Variability in T cells response to COVID-19 could offer clues to immunity

Variability in T cells response to COVID-19 could offer clues to immunity
© iStock-Artem_Egorov

New research has uncovered clues to COVID-19 immunity by looking at how T cells respond to the virus.

A team of researchers from La Jolla Institute for Immunology (LJI), The University of Liverpool, and the University of Southampton, suggests that people with severe COVID-19 cases may be left with more of the protective “memory” T cells needed to fight reinfection.

The research, published in Science Immunology, is the first to describe the T cells that fight coronavirus in detail.

T cells and COVID-19

Scientists at LJI have investigated which antibodies and T cells are important for fighting the coronavirus since the start of the COVID-19 pandemic. As experts in genomics, Professors Vijayanand and Ottensmeier have used sequencing tools to uncover which T cell subsets may control disease severity. For this study, they used a technique called ‘single-cell transcriptomics analysis’ to study the expression of individual genes of more than 80,000 CD8+ T cells isolated from both COVID-19 patients and non-exposed donors.

The team studied CD8+ T cells from 39 COVID-19 patients and 10 subjects who had never been exposed to the virus, and found that of the COVID-19 patients, 17 patients had a milder case that did not require hospitalisation, 13 had been hospitalised, and nine had needed additional ICU support.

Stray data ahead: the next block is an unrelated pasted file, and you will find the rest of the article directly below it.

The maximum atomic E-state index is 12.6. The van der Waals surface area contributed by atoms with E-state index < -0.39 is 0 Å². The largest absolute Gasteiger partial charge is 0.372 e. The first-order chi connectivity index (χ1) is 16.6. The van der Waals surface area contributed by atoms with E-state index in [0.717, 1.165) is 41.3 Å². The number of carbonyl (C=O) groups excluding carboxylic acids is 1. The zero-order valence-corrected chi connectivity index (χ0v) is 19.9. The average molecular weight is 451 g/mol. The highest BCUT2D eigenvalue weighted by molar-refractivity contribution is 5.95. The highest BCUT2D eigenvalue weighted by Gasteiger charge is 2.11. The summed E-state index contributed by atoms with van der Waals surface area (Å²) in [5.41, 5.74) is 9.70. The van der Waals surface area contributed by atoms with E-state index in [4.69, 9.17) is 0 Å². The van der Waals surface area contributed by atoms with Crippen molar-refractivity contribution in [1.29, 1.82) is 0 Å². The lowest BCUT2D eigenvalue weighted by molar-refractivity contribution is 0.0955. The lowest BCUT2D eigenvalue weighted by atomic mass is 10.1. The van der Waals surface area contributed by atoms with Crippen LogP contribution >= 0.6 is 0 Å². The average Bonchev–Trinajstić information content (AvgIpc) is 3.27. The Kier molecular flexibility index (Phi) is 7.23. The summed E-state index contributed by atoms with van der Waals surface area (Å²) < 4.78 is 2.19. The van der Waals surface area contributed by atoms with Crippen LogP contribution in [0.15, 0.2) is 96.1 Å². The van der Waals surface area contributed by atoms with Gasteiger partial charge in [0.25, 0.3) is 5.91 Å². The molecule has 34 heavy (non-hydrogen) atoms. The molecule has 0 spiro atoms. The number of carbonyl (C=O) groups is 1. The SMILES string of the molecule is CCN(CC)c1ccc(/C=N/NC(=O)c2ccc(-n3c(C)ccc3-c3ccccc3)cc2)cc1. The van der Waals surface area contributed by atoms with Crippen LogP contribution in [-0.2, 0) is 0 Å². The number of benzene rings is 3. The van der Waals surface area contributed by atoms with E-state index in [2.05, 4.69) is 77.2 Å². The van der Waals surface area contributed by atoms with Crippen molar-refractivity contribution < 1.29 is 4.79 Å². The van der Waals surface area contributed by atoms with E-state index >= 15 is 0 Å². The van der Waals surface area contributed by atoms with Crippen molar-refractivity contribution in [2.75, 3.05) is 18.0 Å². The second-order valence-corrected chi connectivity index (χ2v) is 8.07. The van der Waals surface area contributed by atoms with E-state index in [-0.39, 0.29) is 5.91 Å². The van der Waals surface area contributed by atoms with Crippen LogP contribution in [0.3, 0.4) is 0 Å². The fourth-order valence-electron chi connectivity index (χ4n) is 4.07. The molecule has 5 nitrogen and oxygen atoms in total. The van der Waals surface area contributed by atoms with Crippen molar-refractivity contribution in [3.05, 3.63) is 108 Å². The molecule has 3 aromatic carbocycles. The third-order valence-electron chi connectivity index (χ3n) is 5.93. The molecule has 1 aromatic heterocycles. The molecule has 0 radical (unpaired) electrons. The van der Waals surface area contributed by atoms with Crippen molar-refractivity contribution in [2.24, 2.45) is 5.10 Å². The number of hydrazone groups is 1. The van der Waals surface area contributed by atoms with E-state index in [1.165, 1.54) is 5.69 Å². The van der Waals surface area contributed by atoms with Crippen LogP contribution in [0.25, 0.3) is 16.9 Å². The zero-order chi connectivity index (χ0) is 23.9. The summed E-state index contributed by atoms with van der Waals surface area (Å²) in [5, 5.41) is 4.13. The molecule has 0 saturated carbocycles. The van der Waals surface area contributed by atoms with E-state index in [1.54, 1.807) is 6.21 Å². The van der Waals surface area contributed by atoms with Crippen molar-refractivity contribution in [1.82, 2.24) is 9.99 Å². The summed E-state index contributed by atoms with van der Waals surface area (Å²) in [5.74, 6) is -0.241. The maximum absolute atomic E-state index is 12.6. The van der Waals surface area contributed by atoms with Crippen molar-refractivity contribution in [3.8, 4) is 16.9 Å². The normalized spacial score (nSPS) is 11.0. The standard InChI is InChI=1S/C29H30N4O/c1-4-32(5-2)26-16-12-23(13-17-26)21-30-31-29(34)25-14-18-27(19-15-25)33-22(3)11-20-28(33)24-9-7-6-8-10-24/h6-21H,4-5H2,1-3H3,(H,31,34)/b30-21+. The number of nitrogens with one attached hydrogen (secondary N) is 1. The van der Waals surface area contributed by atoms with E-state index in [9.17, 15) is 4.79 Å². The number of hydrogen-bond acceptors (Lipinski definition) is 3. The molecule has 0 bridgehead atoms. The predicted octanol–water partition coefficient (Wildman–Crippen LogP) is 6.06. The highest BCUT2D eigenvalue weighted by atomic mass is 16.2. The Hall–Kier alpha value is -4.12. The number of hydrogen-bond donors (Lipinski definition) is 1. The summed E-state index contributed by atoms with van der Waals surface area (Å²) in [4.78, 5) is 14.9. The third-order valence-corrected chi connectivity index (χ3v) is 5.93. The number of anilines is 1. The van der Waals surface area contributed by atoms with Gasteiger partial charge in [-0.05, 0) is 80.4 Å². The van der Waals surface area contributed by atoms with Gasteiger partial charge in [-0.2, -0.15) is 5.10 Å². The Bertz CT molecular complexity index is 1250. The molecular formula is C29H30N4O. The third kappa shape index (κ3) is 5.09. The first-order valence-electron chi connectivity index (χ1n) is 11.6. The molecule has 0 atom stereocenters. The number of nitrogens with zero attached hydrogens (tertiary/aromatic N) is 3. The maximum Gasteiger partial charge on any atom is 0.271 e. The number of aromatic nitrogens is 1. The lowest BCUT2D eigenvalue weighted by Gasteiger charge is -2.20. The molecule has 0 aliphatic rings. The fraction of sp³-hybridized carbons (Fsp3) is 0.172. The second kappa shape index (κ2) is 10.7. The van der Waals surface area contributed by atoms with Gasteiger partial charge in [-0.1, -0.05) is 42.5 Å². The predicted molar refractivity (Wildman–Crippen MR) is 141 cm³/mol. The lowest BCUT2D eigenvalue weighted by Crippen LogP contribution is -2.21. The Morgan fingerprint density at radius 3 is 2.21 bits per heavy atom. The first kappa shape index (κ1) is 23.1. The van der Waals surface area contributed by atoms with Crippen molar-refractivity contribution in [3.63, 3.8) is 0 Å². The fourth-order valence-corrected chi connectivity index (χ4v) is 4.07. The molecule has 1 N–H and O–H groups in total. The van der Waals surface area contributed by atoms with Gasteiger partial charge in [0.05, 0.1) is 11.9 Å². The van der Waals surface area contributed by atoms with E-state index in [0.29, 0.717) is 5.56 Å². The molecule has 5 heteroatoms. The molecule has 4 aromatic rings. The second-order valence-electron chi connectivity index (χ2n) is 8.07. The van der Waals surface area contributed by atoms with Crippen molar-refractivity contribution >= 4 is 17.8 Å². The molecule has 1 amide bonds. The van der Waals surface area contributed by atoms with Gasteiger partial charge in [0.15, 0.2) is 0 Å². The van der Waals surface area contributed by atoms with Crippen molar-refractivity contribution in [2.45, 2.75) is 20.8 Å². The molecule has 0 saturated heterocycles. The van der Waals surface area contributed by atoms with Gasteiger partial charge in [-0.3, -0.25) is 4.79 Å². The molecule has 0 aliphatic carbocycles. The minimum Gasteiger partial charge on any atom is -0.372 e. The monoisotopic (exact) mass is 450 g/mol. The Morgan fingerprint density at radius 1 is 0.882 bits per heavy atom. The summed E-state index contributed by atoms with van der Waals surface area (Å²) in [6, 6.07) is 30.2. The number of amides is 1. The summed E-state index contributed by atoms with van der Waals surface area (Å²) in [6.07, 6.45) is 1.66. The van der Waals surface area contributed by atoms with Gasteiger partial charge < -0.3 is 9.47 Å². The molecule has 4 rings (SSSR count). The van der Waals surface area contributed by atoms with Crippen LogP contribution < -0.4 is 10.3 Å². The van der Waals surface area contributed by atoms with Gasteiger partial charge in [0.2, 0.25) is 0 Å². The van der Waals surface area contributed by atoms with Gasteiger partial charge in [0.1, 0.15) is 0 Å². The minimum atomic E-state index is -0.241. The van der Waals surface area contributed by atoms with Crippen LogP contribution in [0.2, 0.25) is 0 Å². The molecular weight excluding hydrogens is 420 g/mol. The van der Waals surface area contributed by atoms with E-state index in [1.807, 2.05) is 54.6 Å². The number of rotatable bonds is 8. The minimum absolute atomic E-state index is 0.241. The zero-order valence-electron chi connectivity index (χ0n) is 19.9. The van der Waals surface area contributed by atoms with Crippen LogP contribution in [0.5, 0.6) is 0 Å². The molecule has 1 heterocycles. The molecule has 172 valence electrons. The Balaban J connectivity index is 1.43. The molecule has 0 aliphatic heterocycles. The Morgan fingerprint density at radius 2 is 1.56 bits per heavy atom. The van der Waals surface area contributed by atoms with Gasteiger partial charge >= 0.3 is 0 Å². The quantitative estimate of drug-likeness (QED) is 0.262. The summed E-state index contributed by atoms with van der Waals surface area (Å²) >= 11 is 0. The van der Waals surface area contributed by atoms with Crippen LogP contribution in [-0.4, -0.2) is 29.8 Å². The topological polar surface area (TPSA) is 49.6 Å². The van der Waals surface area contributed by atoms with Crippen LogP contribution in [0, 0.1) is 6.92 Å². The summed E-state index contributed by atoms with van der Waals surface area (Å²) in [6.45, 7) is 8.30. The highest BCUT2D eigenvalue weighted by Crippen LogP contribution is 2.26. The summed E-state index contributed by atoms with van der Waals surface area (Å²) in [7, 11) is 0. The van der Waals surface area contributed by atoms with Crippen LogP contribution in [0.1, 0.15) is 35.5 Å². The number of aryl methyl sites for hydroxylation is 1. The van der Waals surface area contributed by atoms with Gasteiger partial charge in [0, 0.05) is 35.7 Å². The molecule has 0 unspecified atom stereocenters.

They discovered weaker CD8+ T cell responses in patients with milder COVID-19 cases and the strongest CD8+ T cell responses in the severely ill patients who required hospitalisation or ICU support.

Study co-leader LJI Professor Pandurangan Vijayanand, said: “The data from this study suggest people with severe COVID-19 cases may have stronger long-term immunity.”

“This study highlights the enormous variability in how human beings react to a viral challenge,” added co-leader Christian H Ottensmeier, M.D., Ph.D., FRCP, a professor at the University of Liverpool and adjunct professor at LJI. “There is an inverse link between how poorly T cells work and how bad the infection is. I think that was quite unexpected.”

T cell exhaustion

CD8+ T cells in the milder cases showed the molecular signs of a phenomenon called T cell “exhaustion” whereby cells receive so much immune system stimulation during a viral attack that they are less effective in doing their jobs, and the researchers say it is worth studying whether T cell exhaustion in the mild COVID-19 cases may hinder a person’s ability to build long-term immunity.

The new study provides a valuable window into CD8+ T cell responses, but it is limited because it relies on the CD8+ T cells found in blood samples. As a next step, the researchers hope to shed light on how T cells in tissues hit hardest by SARS-CoV-2, such as the lungs, react to the virus. This step will be important because the memory T cells that provide long-term immunity need to live in the tissues.

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